Posted January 18, 2013

History professor brings American-style dissent to Prague

Courtesy Ralph Young
Professor Ralph Young brings his American-style of teaching to students at Charles University in Prague.

What could Temple History Professor Ralph Young teach students about dissent in Prague, Czech Republic, home of the Prague Spring that was brutally crushed in 1968 and the Velvet Revolution of 1989?

As it turns out, quite a lot.

In teaching a two-week version of his popular Temple course “Dissent in America” at Charles University in Prague over the winter break, Young hoped that the Czech students would come away with a deeper understanding of Americans and our history. But he actually expected to learn more from them about the concept, while deepening his understanding of its international influences. In the end, he experienced all that and more.

Although a tradition of dissent dates back to America’s founding, Young found that the Czech students were surprised at how deep and long it has been part of this nation.

“The earlier stuff was eye-opening for them,” he said. “I emphasized that it’s fundamentally part of the American tradition.”

The Czech Republic was one of the more open countries behind the Iron Curtain during the Cold War, he said, but citizens there had to express dissent in a “much more undercover and subtle way than the American way. At certain times in their history, it was much more dangerous to protest than it was here.”

During the two-week seminar, Young focused primarily on the 1960s and present-day protests, such as Occupy Wall Street. The class explored how American dissent influenced European dissent in 1968 and how the Arab Spring influenced America in 2011. What both teacher and students came to understand better is that in this global age, protests do not happen in a vacuum — nations are constantly influencing one another.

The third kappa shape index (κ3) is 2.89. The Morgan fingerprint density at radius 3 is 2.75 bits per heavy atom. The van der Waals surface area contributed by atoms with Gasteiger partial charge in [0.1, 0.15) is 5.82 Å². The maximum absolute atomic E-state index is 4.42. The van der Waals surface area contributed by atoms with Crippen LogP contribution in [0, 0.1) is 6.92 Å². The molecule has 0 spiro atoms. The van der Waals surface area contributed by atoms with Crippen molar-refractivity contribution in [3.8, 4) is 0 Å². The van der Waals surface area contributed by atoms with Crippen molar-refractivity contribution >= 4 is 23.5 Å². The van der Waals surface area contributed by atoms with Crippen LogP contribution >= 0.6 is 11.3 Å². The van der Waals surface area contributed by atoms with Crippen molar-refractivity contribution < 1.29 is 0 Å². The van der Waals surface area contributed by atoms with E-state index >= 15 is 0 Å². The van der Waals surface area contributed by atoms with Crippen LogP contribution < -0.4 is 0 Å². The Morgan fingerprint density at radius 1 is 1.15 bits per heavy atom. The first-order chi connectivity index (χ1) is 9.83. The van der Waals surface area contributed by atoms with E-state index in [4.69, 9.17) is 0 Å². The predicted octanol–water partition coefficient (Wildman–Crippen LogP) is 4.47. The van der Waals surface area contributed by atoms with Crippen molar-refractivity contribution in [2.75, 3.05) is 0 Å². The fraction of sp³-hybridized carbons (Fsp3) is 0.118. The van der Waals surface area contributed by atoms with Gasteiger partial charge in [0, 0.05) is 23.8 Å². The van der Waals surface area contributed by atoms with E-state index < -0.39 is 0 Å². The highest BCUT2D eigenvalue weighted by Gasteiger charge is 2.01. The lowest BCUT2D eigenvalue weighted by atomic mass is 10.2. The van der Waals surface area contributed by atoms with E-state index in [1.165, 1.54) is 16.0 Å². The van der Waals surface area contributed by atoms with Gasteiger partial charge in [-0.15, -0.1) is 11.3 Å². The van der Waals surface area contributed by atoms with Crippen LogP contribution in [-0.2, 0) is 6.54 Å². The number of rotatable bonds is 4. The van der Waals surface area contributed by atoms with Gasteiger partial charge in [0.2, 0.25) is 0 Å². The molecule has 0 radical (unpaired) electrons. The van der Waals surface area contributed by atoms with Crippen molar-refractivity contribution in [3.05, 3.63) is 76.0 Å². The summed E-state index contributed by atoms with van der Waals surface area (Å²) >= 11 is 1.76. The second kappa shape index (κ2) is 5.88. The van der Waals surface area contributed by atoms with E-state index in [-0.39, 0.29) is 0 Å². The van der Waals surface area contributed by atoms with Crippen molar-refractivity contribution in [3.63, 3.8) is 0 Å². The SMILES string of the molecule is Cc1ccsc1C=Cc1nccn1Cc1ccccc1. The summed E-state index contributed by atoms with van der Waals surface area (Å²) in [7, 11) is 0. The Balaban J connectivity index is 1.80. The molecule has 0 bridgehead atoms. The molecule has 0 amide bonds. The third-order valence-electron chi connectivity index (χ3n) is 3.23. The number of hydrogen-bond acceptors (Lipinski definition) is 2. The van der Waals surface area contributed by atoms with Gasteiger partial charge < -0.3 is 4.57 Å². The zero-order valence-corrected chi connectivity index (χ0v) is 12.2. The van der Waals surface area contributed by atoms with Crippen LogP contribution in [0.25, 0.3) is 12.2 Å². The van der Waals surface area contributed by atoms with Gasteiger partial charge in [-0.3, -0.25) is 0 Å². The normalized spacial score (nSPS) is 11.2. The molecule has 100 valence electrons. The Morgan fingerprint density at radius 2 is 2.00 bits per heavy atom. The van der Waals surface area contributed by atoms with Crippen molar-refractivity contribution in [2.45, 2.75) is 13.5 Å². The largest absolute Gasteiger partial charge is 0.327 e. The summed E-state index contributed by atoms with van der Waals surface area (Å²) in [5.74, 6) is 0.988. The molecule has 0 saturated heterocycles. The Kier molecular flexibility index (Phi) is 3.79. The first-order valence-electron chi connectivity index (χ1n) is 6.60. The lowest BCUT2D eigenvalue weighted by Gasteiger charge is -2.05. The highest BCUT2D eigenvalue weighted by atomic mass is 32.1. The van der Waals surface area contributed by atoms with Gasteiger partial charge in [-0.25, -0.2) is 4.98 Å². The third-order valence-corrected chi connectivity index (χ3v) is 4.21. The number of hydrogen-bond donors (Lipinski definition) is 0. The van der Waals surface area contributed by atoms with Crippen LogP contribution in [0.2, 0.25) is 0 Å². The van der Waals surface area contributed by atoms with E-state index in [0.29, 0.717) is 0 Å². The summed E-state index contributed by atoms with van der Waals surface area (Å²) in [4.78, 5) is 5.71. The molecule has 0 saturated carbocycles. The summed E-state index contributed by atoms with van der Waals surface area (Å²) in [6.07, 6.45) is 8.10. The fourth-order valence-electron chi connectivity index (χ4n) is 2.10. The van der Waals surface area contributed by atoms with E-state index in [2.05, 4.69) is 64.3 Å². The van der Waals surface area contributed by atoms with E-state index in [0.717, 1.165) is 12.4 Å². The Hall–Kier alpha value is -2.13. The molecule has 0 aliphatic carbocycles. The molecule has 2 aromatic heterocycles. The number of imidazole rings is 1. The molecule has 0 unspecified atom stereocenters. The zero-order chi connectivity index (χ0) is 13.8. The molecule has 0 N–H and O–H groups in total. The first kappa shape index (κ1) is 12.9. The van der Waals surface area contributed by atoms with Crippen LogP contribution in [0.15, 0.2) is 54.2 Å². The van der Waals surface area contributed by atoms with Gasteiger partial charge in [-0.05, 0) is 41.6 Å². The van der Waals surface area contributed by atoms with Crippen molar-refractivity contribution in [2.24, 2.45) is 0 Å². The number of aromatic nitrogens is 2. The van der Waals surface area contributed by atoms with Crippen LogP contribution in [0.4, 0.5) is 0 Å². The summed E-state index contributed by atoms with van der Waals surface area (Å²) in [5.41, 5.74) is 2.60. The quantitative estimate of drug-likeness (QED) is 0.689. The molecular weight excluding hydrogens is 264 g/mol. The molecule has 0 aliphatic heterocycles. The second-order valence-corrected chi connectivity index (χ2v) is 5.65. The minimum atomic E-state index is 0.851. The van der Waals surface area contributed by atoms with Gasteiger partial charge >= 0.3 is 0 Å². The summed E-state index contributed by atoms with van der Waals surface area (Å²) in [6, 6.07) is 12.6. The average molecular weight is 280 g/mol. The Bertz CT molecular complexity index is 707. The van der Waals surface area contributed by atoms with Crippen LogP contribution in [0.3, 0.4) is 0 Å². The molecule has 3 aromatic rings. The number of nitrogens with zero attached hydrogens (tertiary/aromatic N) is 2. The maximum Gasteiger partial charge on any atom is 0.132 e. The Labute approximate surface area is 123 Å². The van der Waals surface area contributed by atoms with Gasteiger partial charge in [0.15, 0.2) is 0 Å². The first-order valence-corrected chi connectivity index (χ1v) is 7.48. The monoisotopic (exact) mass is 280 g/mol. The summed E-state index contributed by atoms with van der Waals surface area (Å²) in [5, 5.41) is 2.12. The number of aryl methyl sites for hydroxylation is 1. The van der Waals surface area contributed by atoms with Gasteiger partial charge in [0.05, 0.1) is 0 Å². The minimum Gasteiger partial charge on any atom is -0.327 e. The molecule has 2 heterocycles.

“The experience broadened my already broad perspective,” said Young. “I lived in Europe for ten years, and this recent trip solidified my own thinking that there really are these very deep connections with other countries — especially in countries like the Czech Republic that have had so much oppression.”

Young said that the students also enjoyed the American-style classroom atmosphere.

“In Europe most professors just lecture. I’m constantly trying to get a discussion going and to get the students talking. At times this was hard, but they eventually opened up,” said Young.

He even used his guitar to demonstrate American protest music, as he does in his Temple class. “It was refreshing for them, this kind of laid back atmosphere.”

It appears that Young definitely left his mark. To paraphrase one of Young’s Czech students, Adam Podhola, “It was a great decision to bring Mr. Young to us. My classmates and I agree on this. His lectures were really engaging, and they will certainly stay in my mind. It’s been a long time since I looked forward to going to class so much.”